Geeks With Blogs
Blog Moved to http://podwysocki.codebetter.com/ Blog Moved to http://podwysocki.codebetter.com/
In a previous lesson, I talked about preventing Cross-Site Scripting (XSS) as part of a security strategy.  Today, I will cover another topic in the security strategy and implementation.  I also want to talk about basic validations and where they should be done.
 
As a secure programmer and architect, you should realize that data validation needs to be done at every layer.  The .NET framework provides us with many tools for us to accomplish that goal.  We do not want to assume since the user interface is supposed to validate the data, that we can expect the data to be clean by the time it gets to the Business Controller/Business Layer.  This violates the main rule which is to NEVER TRUST USER INPUT. 
 
Regular Expressions can be a powerful tool for data validation.  They can also be quite complex and mind boggling as you get into exceptions for every rule.  The regular expression syntax can be quite obtuse.  Luckily, there are many sites and utilities to create these on the fly without having a deep knowledge of the syntax.  We can use regular expressions to constrain input, apply formatting, pattern matching, and even check the length of input.
 
Here are some examples of regular expression tools:
RegExDesigner .NET (free)
RegExBuddy ($29.95)
 
Now if you wish of course to learn about the whole regular expression syntax, here is a link to provide you with some guidance:  http://www.regular-expressions.info/tutorial.html
 
Now that we have some of the basics out of the way, let's dive deeper into what .NET has to offer with regards to regular expressions.  We will look in two separate areas, one for ASP.NET and the other using the System.Text.RegularExpressions namespace.
 
ASP.NET
Built-in to ASP.NET, there are several Validator classes that are available.  The RegularExpressionValidator class allows the implementer to validate a particular control on the page. 
 
In an example of how to implement a regular expression validation, let's do one for US zip code:
1.  Add the TextBox control for the zip code to the page and call it txtZipCode.
2.  Add the RegularExpressionValidator to the page.
3.  Set the ControlToValidate property on the RegularExpressionValidator to txtZipCode.
4.  Set the ValidationExpression to "(?<zip>\d{5})(?:-(?<suffix>\d{4}))?"
5.  Set the ErrorMessage to show a message such as "Invalid Zip Code."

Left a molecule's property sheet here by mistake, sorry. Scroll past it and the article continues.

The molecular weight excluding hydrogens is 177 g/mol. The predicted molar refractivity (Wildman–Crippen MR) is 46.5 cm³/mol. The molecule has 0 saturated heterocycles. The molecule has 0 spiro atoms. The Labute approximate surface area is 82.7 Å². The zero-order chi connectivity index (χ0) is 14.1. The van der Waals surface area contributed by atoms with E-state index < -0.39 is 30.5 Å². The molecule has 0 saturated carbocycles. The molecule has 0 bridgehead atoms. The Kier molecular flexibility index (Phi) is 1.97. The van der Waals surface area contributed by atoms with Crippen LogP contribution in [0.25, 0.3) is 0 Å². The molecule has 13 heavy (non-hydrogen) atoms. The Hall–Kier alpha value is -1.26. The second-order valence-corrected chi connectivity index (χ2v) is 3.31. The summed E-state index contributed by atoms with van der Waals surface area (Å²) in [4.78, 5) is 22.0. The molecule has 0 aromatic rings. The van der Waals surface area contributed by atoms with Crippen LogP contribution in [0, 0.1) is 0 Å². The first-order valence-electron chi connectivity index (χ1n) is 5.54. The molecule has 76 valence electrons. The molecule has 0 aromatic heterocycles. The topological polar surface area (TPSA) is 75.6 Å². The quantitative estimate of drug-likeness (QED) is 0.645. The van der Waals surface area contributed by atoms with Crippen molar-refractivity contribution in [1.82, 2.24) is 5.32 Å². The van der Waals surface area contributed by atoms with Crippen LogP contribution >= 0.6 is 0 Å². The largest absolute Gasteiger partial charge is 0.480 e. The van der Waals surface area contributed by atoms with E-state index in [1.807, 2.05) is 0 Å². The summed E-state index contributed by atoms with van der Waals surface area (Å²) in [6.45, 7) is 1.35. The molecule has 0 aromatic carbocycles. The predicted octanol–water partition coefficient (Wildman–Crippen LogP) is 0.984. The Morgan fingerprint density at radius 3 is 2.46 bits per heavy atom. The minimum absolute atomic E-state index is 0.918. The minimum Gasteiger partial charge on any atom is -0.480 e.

Below is the finished example of how the above solution:
<asp:TextBox ID="txtZipCode" runat="server" />
<asp:RegularExpressionValidator ID="regexZipCode" runat="server"    
     ErrorMessage="Invalid Zip Code."
     ControlToValidate="txtZipCode"    
     ValidationExpression="(?<zip>\d{5})(?:-(?<suffix>\d{4}))?" />
 
System.Text.RegularExpressions
In other instances, you can make use of the power of regular expressions through the System.Text.RegularExpressions namespace.  The Regex class can be used to match certain patterns as well as doing replace functionality.  If you know regular expressions, this class can become very powerful. 
 
Now let's take the example from above and use the Regex class instead.  Here is the basic code:
 
if(!Regex.IsMatch(txtZipCode.Text, "(?<zip>\d{5})(?:-(?<suffix>\d{4}))?"))
{
     // Handle error
}
 
For performance reasons, use the static Regex.IsMatch method when possible.
 
Best Practices
When dealing with input validation, it is a best practice to have validation functions in a centralized area for re-use purposes.  For my purposes, I usually use an internal sealed class called ArgumentValidation which take in my arguments and throw exceptions should there be a violation of the rules. 
 
Another best practice is to have a set of regular expression constants for your application.  I find it best to have constant strings for such types as:
*  Phone Number - ((\(\d{3}\) ?)|(\d{3}-))?\d{3}-\d{4}
*  Email - \w+([-+.]\w+)*@\w+([-.]\w+)*\.\w+([-.]\w+)*
*  Social Security Number - \d{3}-\d{2}-\d{4}
 
And the list could go on and on from there.  These are just a few of the simple examples on how we can validate more of the information going into our application.  We want to make our applications more secure and get better data as well by using the power of regular expressions.
 
Posted on Wednesday, May 24, 2006 1:14 PM Microsoft , .NET , C# , ASP.NET | Back to top


Comments on this post: .NET Code Access Security - Regular Expression Input Validation

No comments posted yet.
Your comment:
 (will show your gravatar)


Copyright © Matthew Podwysocki | Powered by: GeeksWithBlogs.net